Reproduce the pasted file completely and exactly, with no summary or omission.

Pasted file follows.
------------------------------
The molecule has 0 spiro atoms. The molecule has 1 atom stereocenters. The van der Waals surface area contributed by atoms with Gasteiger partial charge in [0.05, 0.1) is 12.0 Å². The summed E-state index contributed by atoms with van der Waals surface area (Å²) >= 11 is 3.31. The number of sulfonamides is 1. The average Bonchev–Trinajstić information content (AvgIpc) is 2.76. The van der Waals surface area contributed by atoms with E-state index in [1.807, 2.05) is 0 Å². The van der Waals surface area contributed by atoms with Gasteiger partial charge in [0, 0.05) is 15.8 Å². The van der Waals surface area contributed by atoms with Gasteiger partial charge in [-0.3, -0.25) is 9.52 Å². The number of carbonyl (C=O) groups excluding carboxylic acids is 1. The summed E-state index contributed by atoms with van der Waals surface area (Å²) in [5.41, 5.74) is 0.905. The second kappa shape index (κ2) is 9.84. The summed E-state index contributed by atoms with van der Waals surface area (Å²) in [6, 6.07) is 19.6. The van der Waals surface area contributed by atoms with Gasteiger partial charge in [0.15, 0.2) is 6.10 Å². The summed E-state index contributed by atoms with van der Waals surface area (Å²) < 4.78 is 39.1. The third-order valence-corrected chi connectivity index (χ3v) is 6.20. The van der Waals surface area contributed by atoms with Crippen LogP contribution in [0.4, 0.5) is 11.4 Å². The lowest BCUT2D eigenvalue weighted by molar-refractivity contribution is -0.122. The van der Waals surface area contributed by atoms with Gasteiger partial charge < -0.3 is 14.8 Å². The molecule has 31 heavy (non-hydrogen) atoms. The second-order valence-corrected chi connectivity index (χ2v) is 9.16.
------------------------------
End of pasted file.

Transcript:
The molecule has 0 spiro atoms. The molecule has 1 atom stereocenters. The van der Waals surface area contributed by atoms with Gasteiger partial charge in [0.05, 0.1) is 12.0 Å². The summed E-state index contributed by atoms with van der Waals surface area (Å²) >= 11 is 3.31. The number of sulfonamides is 1. The average Bonchev–Trinajstić information content (AvgIpc) is 2.76. The van der Waals surface area contributed by atoms with E-state index in [1.807, 2.05) is 0 Å². The van der Waals surface area contributed by atoms with Gasteiger partial charge in [0, 0.05) is 15.8 Å². The van der Waals surface area contributed by atoms with Gasteiger partial charge in [-0.3, -0.25) is 9.52 Å². The number of carbonyl (C=O) groups excluding carboxylic acids is 1. The summed E-state index contributed by atoms with van der Waals surface area (Å²) in [5.41, 5.74) is 0.905. The second kappa shape index (κ2) is 9.84. The summed E-state index contributed by atoms with van der Waals surface area (Å²) in [6, 6.07) is 19.6. The van der Waals surface area contributed by atoms with Gasteiger partial charge in [0.15, 0.2) is 6.10 Å². The summed E-state index contributed by atoms with van der Waals surface area (Å²) < 4.78 is 39.1. The third-order valence-corrected chi connectivity index (χ3v) is 6.20. The van der Waals surface area contributed by atoms with Crippen LogP contribution in [0.4, 0.5) is 11.4 Å². The lowest BCUT2D eigenvalue weighted by molar-refractivity contribution is -0.122. The van der Waals surface area contributed by atoms with Gasteiger partial charge < -0.3 is 14.8 Å². The molecule has 31 heavy (non-hydrogen) atoms. The second-order valence-corrected chi connectivity index (χ2v) is 9.16.